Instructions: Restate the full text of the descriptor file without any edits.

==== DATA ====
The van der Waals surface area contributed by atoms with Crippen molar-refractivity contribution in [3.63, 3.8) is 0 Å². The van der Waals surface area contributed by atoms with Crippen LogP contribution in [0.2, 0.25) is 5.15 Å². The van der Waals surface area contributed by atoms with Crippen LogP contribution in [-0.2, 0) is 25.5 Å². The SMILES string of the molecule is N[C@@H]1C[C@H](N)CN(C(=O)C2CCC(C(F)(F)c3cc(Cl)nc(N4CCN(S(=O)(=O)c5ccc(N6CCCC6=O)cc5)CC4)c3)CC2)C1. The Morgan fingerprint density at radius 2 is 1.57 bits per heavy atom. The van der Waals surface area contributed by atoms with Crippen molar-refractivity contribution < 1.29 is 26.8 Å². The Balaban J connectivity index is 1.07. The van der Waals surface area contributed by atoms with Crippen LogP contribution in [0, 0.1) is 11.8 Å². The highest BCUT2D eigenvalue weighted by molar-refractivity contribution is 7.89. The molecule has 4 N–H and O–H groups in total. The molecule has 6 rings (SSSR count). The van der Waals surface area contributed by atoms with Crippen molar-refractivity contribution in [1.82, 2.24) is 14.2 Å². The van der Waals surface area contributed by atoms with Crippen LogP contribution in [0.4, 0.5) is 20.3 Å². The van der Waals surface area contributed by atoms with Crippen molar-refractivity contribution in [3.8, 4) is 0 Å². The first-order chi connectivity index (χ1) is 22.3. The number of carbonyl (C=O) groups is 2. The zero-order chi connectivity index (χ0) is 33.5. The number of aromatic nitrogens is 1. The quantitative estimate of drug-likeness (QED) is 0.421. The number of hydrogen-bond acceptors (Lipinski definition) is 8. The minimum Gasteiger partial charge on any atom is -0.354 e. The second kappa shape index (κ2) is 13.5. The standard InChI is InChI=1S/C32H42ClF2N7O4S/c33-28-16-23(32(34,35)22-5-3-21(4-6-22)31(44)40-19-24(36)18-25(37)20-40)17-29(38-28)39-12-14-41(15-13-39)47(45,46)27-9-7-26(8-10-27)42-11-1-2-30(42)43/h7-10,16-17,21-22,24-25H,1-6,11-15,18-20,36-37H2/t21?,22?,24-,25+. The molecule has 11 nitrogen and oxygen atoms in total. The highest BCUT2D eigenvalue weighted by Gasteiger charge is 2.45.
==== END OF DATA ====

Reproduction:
The van der Waals surface area contributed by atoms with Crippen molar-refractivity contribution in [3.63, 3.8) is 0 Å². The van der Waals surface area contributed by atoms with Crippen LogP contribution in [0.2, 0.25) is 5.15 Å². The van der Waals surface area contributed by atoms with Crippen LogP contribution in [-0.2, 0) is 25.5 Å². The SMILES string of the molecule is N[C@@H]1C[C@H](N)CN(C(=O)C2CCC(C(F)(F)c3cc(Cl)nc(N4CCN(S(=O)(=O)c5ccc(N6CCCC6=O)cc5)CC4)c3)CC2)C1. The Morgan fingerprint density at radius 2 is 1.57 bits per heavy atom. The van der Waals surface area contributed by atoms with Crippen molar-refractivity contribution < 1.29 is 26.8 Å². The Balaban J connectivity index is 1.07. The van der Waals surface area contributed by atoms with Crippen LogP contribution in [0, 0.1) is 11.8 Å². The highest BCUT2D eigenvalue weighted by molar-refractivity contribution is 7.89. The molecule has 4 N–H and O–H groups in total. The molecule has 6 rings (SSSR count). The van der Waals surface area contributed by atoms with Crippen molar-refractivity contribution in [1.82, 2.24) is 14.2 Å². The van der Waals surface area contributed by atoms with Crippen LogP contribution in [0.4, 0.5) is 20.3 Å². The van der Waals surface area contributed by atoms with Crippen molar-refractivity contribution in [3.8, 4) is 0 Å². The first-order chi connectivity index (χ1) is 22.3. The number of carbonyl (C=O) groups is 2. The zero-order chi connectivity index (χ0) is 33.5. The number of aromatic nitrogens is 1. The quantitative estimate of drug-likeness (QED) is 0.421. The number of hydrogen-bond acceptors (Lipinski definition) is 8. The minimum Gasteiger partial charge on any atom is -0.354 e. The second kappa shape index (κ2) is 13.5. The standard InChI is InChI=1S/C32H42ClF2N7O4S/c33-28-16-23(32(34,35)22-5-3-21(4-6-22)31(44)40-19-24(36)18-25(37)20-40)17-29(38-28)39-12-14-41(15-13-39)47(45,46)27-9-7-26(8-10-27)42-11-1-2-30(42)43/h7-10,16-17,21-22,24-25H,1-6,11-15,18-20,36-37H2/t21?,22?,24-,25+. The molecule has 11 nitrogen and oxygen atoms in total. The highest BCUT2D eigenvalue weighted by Gasteiger charge is 2.45.